TIL in Medical School—Doctors have myths too.

To­day I Learned in Med­i­cal School:

Doc­tors have med­i­cal myths too! Ac­cord­ing to my prof, many doc­tors be­lieve that as­pira­tion (hav­ing stuff go down into the lungs) causes anaer­o­bic pneu­mo­nia, but that is rarely the case. He says that myth is of­ten taught res­i­dent-to-stu­dent, but it isn’t ac­tu­ally backed up by any re­search, and isn’t true. The kicker—if the doc­tor would stop to think about it, it should jump out as un­in­tu­itive – it would take some se­ri­ous changes in­side the *lung* to make an *anaer­o­bic* in­fec­tion – an in­fec­tion of bac­te­ria that thrive in ar­eas with no oxy­gen. In re­al­ity it takes fre­quent as­pira­tions over a long pe­riod of time to block off an area of the lungs.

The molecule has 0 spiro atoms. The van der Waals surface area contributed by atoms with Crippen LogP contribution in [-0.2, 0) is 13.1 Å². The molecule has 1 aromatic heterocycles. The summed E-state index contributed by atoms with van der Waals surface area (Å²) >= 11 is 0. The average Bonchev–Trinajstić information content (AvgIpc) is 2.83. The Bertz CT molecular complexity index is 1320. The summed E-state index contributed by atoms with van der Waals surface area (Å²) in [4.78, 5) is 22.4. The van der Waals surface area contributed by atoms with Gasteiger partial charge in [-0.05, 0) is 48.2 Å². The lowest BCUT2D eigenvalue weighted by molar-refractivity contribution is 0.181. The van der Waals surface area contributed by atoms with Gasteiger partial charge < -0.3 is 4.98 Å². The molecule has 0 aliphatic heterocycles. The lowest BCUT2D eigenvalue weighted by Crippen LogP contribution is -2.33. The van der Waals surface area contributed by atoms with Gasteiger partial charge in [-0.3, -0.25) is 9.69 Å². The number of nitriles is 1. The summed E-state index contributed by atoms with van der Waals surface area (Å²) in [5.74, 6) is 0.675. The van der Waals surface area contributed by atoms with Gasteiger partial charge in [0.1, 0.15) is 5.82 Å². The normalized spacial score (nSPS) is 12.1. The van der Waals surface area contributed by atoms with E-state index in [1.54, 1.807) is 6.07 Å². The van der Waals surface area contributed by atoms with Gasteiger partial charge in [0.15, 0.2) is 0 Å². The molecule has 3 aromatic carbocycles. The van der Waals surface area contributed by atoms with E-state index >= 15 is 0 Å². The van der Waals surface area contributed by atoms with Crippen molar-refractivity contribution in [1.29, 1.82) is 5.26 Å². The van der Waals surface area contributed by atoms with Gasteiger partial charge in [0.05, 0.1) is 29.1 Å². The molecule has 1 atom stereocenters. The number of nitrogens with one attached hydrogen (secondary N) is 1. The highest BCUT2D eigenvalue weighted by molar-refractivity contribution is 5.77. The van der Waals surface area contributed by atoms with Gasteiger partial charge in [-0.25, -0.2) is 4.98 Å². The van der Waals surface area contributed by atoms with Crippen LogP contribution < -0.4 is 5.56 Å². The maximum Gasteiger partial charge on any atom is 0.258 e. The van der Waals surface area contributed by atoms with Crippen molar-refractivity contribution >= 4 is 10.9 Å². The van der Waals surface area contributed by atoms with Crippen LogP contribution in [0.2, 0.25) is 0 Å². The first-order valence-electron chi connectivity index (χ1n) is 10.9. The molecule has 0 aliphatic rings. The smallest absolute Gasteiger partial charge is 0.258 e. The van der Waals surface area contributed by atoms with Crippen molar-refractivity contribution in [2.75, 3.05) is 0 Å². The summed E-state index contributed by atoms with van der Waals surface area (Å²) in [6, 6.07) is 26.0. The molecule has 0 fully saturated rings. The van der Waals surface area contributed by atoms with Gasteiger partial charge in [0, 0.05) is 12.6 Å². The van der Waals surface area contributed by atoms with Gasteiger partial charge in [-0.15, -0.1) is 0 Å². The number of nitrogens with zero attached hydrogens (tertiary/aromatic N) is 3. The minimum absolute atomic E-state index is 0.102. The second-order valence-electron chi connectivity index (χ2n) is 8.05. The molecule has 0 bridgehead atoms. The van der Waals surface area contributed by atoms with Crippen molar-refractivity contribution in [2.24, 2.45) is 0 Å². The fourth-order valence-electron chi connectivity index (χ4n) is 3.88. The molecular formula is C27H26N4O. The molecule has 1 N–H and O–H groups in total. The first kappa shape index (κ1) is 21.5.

I think the moral of this story (though this just may be preach­ing to the choir here at LW) – all peo­ple, be they doc­tors or kinder­garten­ers, don’t usu­ally check facts they’re taught, es­pe­cially when be­ing taught by an au­thor­i­ta­tive teacher. Un­less they’re lead to dis­cover/​de­rive a fact them­selves, they usu­ally as­similate it into their net­work of be­liefs as a brute fact – “car­bon has four valence elec­trons,” “don’t end a sen­tence with a prepo­si­tion,” “in 1492 Colum­bus dis­cov­ered Amer­ica.”

Now, you fre­quently don’t have enough time to “learn it the hard way” or de­rive an an­swer your­self. If I had to read ev­ery sin­gle re­search pub­li­ca­tion that pop­u­lated the facts in my text­books, I might not ever grad­u­ate. How­ever, it is im­por­tant to re­mem­ber that you’ve taken short­cuts for most of your ed­u­ca­tion (and re­li­gion/​lack thereof, and life in gen­eral) – and if some fact ever later strikes you as be­ing odd, look into it. Other­wise, we’re just play­ing the tele­phone game.